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A Look Inside Tutor. Beyond the Shelves 4 months ago. Here are some concrete tips to help you guide them in their work without having to nag, threaten or fight with them. Ask yourself what worked in the past: Think about a time when your child has gotten homework done well and with no hassles. What made it work that time? Ask your child about it and believe what he says. See what works and motivates him instead of what motivates you.

Stop the nightly fights. The way you can stop fighting with your kids over homework every night is to stop fighting with them tonight. Disengage from the dance. Choose some different steps or decide not to dance at all. Let homework stay where it belongs—between the teacher and the student. Refuse to get pulled in by the school in the future. Stay focused on your job, which is to help your child do his job. If you feel yourself getting reactive or frustrated, take a break from helping your child with homework.

Your blood pressure on the rise is a no-win for everyone. Take five or ten minutes to calm down, and let your child do the same if you feel a storm brewing. Set the necessary structures in place: Set limits around homework time. Model your own persistence and perseverance to your child. I recommend that within the parameters you set around schoolwork, your child is free to make his own choices.

If you take too much control over the situation, it will backfire on you by turning into a power struggle. Within the structure you set up, your child has some choices. He can choose to do his homework or not, and do it well and with effort or not. For example, the new rules might be that homework must be done in a public place in your home until he gets his grades back up. You and your child might meet with the teacher to discuss disciplinary actions should his grades continue to drop.

In other words, you will help your child get back on track by putting a concrete plan in place. And when you see this change, then you can step back out of it. My guess is that somewhere inside, they do care. You can help your child be motivated by allowing him to own his life more.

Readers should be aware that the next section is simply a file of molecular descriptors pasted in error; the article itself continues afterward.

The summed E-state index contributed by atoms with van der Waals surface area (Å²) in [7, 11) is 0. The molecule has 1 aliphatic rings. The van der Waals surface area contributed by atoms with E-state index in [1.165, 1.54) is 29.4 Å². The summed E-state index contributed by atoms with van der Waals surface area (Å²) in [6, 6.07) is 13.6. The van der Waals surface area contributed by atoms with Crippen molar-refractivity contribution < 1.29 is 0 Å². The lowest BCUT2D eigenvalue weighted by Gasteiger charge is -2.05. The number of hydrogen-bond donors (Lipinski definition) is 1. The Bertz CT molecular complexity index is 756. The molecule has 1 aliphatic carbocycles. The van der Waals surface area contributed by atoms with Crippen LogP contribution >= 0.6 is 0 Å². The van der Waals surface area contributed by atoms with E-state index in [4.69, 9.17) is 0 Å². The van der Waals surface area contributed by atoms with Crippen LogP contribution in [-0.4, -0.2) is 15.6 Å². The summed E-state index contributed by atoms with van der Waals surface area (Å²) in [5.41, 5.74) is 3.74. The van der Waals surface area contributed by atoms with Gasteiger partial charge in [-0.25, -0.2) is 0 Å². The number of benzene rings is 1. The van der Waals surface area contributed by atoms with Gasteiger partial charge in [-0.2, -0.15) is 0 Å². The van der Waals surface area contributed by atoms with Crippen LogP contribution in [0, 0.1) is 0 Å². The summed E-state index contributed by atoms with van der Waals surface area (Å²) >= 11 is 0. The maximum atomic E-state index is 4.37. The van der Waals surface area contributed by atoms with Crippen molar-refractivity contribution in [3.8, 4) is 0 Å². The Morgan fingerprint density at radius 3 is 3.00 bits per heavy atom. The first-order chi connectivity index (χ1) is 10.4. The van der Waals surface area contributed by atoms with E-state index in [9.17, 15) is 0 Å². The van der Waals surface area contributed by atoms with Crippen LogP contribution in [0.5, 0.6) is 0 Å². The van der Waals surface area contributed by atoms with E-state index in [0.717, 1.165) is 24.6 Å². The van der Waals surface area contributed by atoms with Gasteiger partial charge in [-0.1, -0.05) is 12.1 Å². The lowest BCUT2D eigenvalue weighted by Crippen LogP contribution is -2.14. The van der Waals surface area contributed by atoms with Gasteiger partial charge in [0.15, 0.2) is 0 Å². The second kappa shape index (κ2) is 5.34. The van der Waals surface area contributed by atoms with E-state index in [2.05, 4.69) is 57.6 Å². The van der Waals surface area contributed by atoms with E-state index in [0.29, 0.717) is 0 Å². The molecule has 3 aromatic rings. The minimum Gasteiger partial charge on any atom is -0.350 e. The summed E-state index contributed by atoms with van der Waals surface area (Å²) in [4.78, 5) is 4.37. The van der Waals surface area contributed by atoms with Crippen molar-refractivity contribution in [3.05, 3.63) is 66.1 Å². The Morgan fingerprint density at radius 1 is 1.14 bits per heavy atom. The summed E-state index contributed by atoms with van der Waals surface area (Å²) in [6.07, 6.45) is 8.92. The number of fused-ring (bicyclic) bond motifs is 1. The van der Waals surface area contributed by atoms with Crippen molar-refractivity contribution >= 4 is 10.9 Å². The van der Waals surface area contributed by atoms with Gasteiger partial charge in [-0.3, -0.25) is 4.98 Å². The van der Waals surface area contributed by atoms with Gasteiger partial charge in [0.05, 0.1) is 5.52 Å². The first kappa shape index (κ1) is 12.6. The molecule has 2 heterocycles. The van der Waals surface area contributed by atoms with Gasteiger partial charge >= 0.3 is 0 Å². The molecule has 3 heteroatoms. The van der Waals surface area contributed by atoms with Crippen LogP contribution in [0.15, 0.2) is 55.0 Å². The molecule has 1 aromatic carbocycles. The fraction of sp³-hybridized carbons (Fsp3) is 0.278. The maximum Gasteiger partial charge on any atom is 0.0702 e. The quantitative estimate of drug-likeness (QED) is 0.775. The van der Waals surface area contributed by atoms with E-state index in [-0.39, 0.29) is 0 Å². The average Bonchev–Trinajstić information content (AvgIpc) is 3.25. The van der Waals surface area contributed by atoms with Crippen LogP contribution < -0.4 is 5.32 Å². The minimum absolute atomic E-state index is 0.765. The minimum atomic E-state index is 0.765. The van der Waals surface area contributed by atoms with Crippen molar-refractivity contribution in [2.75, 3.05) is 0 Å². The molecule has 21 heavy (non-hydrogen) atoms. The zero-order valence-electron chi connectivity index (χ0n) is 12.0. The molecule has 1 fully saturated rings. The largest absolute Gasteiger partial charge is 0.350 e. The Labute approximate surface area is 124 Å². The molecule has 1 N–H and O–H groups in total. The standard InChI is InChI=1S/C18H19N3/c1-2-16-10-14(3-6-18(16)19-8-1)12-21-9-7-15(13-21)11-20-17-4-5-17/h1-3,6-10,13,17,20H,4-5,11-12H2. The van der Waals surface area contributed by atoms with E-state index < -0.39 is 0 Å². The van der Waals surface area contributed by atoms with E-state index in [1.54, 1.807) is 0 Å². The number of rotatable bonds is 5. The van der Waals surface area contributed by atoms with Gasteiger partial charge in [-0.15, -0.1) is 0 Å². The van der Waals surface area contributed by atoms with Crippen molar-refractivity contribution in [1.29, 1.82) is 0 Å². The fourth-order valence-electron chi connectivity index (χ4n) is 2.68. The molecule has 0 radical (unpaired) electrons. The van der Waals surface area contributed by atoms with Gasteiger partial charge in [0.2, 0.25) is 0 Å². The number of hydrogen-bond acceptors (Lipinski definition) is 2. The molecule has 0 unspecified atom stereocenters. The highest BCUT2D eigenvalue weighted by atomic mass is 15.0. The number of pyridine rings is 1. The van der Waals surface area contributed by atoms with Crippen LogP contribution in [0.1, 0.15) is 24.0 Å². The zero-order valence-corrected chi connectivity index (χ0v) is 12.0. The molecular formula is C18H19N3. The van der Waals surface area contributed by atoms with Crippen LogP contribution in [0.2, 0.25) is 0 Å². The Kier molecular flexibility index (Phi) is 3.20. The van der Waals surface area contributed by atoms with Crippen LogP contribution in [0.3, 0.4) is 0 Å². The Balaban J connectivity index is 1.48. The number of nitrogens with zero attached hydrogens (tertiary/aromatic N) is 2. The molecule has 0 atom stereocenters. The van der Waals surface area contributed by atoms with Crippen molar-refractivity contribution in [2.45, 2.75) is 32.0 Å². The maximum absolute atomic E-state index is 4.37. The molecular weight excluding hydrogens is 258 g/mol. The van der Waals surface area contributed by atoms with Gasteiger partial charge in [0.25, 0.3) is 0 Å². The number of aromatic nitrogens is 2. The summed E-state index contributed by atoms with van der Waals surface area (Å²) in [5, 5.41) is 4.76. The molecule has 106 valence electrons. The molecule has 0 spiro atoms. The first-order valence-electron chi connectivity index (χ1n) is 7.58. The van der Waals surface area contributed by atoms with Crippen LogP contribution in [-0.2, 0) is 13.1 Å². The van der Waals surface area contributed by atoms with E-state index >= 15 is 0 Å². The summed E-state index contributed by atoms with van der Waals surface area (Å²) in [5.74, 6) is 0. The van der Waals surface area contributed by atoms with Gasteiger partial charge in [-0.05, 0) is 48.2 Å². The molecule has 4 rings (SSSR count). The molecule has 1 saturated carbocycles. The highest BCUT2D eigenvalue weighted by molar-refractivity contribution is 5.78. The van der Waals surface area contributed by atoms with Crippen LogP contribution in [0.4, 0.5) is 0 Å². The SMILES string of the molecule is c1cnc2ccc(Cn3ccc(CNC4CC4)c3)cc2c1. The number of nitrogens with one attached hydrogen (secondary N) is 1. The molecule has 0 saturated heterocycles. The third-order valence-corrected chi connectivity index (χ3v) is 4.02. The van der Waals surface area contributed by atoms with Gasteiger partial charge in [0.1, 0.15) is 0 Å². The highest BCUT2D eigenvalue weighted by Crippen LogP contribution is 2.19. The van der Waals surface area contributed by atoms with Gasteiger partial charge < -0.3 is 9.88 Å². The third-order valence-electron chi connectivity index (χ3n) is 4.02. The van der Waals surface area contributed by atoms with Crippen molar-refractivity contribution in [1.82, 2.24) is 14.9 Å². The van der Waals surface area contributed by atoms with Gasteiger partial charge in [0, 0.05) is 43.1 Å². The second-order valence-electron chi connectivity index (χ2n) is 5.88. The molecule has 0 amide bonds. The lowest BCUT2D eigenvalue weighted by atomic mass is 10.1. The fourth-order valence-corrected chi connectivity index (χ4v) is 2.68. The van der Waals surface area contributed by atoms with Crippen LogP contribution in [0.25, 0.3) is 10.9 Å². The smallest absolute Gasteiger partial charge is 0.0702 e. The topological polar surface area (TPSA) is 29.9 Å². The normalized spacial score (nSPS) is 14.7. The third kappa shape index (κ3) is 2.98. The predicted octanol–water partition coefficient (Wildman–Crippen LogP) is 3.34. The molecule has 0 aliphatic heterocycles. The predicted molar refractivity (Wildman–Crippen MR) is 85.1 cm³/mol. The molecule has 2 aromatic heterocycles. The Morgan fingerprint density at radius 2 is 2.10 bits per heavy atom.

So let him own his disappointment over his grades. Let him choose what he will do or not do about his homework and face the consequences of those choices. Now he will begin to feel ownership, which may lead to caring. Let him figure out what motivates him, not have him motivated by fear of you. Think of it this way: If he is having a difficult time doing the work or is performing below grade level expectations, he should be tested to rule out any learning disabilities or other concerns.

If there is a learning disability, your child may need more help. For example, some kids need a little more guidance; you may need to sit near your child and help a little more. You can still put structures into place depending on who your child is. Your child needs guidance from you, but understand that guidance does not mean doing his spelling homework for him. Those can be good ways of guiding your child, but anything more than that is taking too much ownership of his work.

If your child asks for help, you can coach him. Suggest he talk to his teacher on how to be a good student, and teach him those communication skills. In other words, show him how to help himself.

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Math Homework Help Engage New York (ENY) Homework provides additional practice for math that is learned in class. This site is intended to help guide students/parents through assigned homework.

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